There's a racial divide, all right. It's how one looks at the facts of the Michael Brown case. To hear Al Sharpton and his ilk, Michael Brown was an innocent victim of police brutality and racism. But the reports from the grand jury testimony paint an entirely different portrait. Brown was a thug, who, after a strong arm robbery, was intent on beating and besting a cop who was trying to stop him.
Then came the race riots. Granted, the grievance industry had a great deal to do with bringing that on. But it drove home that there is obviously a racial divide out there. Most whites became aware of this after seeing the videos of black students cheering the O.J. Simpson murder trial verdict. Guilt or innocence didn't matter as much as the opportunity to stick it to the man.
Most whites have bent over backward to try to eliminate any racism in their own lives. But that was not enough. The concept of racial victimhood seems to have created such an insatiable appetite that there will never be enough.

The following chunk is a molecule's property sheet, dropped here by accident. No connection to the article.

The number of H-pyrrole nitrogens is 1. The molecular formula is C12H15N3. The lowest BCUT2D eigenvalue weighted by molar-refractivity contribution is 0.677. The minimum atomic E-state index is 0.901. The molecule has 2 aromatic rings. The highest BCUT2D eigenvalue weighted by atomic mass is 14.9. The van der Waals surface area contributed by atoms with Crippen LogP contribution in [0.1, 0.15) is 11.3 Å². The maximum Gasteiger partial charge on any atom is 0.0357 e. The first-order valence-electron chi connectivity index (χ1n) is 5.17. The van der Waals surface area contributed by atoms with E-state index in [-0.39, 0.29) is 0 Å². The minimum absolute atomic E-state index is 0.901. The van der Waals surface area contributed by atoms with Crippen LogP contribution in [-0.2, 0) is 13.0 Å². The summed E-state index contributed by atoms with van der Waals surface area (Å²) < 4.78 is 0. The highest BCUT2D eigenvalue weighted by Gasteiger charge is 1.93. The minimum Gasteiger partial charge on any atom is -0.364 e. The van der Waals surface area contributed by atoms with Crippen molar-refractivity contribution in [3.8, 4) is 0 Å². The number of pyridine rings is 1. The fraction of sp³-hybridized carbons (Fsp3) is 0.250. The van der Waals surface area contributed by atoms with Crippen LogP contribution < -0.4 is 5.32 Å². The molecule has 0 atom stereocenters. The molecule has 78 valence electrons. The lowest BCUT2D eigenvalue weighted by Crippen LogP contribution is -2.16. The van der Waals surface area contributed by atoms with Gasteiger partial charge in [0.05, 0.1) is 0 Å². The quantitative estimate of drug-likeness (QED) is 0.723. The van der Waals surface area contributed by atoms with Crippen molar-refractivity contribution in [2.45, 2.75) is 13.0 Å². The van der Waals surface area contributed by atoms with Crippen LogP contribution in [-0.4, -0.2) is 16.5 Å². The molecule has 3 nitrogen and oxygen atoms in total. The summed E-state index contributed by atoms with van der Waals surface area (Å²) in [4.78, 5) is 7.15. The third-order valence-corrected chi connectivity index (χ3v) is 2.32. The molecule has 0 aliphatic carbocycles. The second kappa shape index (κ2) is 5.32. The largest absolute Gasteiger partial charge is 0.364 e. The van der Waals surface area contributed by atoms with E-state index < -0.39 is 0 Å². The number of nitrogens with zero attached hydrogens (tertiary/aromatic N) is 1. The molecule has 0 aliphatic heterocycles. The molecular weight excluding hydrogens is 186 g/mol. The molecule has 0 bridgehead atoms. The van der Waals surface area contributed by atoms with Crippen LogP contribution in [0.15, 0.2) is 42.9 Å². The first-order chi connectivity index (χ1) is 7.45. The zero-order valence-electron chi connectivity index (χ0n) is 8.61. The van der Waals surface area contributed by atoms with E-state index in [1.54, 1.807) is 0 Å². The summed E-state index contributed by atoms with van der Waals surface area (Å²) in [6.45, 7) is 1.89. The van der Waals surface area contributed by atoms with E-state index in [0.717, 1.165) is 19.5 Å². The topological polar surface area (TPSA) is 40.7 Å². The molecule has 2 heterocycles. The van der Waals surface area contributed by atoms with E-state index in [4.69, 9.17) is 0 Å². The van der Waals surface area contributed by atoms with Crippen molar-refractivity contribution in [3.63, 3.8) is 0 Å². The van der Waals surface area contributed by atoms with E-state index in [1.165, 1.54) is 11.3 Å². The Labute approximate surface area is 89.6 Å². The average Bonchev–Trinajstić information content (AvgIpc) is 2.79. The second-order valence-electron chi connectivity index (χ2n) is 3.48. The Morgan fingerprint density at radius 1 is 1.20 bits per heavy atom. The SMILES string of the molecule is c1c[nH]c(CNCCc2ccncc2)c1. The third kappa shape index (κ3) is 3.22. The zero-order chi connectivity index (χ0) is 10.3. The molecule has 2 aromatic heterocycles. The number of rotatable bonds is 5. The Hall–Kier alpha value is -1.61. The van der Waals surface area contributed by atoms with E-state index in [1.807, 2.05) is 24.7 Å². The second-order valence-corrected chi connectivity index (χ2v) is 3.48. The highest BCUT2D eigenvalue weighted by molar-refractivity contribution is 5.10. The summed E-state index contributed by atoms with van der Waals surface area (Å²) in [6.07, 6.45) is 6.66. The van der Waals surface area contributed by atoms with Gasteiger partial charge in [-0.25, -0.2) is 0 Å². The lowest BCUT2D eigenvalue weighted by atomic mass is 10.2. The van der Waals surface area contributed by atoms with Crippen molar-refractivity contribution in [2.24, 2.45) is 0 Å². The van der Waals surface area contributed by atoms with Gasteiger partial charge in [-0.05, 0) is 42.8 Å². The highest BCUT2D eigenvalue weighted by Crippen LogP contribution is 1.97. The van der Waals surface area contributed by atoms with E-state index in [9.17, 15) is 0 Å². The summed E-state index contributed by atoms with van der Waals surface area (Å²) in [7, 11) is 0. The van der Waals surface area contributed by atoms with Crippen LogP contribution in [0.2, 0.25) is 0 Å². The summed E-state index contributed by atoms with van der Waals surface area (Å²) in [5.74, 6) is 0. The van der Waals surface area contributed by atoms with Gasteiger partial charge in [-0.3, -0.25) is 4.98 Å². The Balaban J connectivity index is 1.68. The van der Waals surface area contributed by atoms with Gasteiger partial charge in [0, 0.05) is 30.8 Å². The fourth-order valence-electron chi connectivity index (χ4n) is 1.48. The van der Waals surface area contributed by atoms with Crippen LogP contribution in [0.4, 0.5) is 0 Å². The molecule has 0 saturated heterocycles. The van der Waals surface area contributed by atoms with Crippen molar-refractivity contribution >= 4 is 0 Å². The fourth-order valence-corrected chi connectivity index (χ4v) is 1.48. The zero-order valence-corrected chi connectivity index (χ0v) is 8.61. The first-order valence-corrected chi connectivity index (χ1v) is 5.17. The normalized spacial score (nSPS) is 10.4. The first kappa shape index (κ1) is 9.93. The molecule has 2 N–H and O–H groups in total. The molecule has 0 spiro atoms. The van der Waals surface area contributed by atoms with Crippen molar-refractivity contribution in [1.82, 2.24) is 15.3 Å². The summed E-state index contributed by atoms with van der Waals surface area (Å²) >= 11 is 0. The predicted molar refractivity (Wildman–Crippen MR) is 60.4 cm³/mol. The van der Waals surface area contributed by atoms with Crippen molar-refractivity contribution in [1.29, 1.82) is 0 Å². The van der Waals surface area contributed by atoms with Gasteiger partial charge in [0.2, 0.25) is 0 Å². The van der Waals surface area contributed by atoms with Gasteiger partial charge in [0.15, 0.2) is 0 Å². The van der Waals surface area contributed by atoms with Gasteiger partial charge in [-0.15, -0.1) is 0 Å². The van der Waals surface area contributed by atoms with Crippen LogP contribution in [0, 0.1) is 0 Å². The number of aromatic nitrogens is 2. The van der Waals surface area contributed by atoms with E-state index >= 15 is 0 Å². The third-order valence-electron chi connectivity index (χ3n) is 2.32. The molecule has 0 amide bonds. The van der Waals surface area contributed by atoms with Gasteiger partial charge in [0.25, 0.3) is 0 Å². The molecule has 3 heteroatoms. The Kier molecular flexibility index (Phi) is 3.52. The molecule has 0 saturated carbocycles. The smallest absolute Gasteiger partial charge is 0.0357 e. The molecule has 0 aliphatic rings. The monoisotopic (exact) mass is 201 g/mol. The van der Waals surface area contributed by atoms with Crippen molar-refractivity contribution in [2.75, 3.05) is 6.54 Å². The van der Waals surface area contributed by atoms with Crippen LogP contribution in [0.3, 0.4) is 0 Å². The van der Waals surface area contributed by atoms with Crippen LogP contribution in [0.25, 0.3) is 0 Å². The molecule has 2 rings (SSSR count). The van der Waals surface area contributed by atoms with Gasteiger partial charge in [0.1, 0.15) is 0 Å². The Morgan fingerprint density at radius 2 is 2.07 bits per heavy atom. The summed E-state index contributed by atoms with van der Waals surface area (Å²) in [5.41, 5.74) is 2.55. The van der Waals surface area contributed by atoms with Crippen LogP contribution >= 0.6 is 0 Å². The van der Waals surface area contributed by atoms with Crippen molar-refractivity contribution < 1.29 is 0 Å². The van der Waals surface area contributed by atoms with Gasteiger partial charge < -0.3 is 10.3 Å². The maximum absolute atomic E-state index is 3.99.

So here's what white people learned:
Racial conflicts are inevitable, if that wasn't already obvious from a summer of exposure to "knock out game" videos.
The initial narrative, if it implies racism, will prevail over contradictory facts later discovered.
Each of us is responsible for our own safety.
And if a white person shoots and kills a black person, even in self defense, then there will likely be hell to pay.
For a more along these lines, see 7 Lessons To Be Learned From The Trayvon Martin And Michael Brown Cases.